Newspaper article The Christian Science Monitor

Replacing a Legend Routinely Deflates

Newspaper article The Christian Science Monitor

Replacing a Legend Routinely Deflates

Article excerpt

For the most part, it's not a problem agreeing on who is a collegiate coaching legend and who isn't since it's usually obvious.

The real problem is replacing one of these legends. And being the replacement for a legend routinely is a troublesome move at best and career-threatening at worst.

The woods are littered with saplings that envisioned growing into tall timber, but didn't. We're reminded of all this by the North Carolina basketball situation. When Dean Smith retired just before the 1997 season after 36 almost all-starry seasons (NCAA record 879 wins, 11 Final Fours, two national championships), his loyal and able assistant, Bill Guthridge, was quickly given the keys to the palace. No one doubted that Guthridge would water the plants and dutifully tend to routine maintenance.

But no one thought that Guthridge would be the long-term coach. He would be, went insider thinking, a perfectly serviceable journeyman. Then, after a proper period of time, he'd be replaced by Smith's real successor.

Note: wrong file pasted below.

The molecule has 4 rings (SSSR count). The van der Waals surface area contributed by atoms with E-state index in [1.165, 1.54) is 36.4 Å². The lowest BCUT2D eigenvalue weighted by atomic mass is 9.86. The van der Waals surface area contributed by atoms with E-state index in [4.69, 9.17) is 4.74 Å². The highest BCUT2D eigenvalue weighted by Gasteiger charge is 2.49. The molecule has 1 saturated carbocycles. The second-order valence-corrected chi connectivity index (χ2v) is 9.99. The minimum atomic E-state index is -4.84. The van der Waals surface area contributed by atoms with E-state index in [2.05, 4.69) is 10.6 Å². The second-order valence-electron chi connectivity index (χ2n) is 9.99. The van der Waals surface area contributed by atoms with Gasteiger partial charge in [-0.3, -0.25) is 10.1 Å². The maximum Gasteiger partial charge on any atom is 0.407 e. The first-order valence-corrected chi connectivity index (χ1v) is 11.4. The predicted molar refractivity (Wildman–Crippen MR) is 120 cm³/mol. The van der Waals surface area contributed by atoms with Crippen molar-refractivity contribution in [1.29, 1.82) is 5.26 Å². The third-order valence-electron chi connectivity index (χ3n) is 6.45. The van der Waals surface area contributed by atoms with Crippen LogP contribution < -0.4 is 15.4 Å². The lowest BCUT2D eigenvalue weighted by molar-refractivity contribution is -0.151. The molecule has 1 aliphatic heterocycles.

Guthridge continued the march, amassing an adequate albeit not spectacular record - by Carolina standards - of 80-28. He did fine. The roof didn't leak and weeds didn't take over the front yard. Thus, the time became perfect to hire Dean Smith's real successor. That's why Guthridge announced his retirement the other day amid speculation the next hoops coach would be Roy Williams, another Smith protg and the successful Kansas coach.

As things go in the legend-replacing business, this one is transpiring relatively smoothly. Of course, smooth is not very good for a place that measures itself by conference and national championships.

The real problem in Chapel Hill - and everywhere else where a legend has to be replaced - is that the new face isn't the old face. It's often not that the next guy doesn't have the skills and talents but more who he isn't. Bill Guthridge's problem was his name wasn't Dean Smith.

In a world that changes too much and too fast, it's good to find stability anywhere. Dean Smith was Mr. Stability with a 1950s gentility about him.

Graduating his players truly was important to Smith; an amazing 97. …

Search by... Author
Show... All Results Primary Sources Peer-reviewed

Oops!

An unknown error has occurred. Please click the button below to reload the page. If the problem persists, please try again in a little while.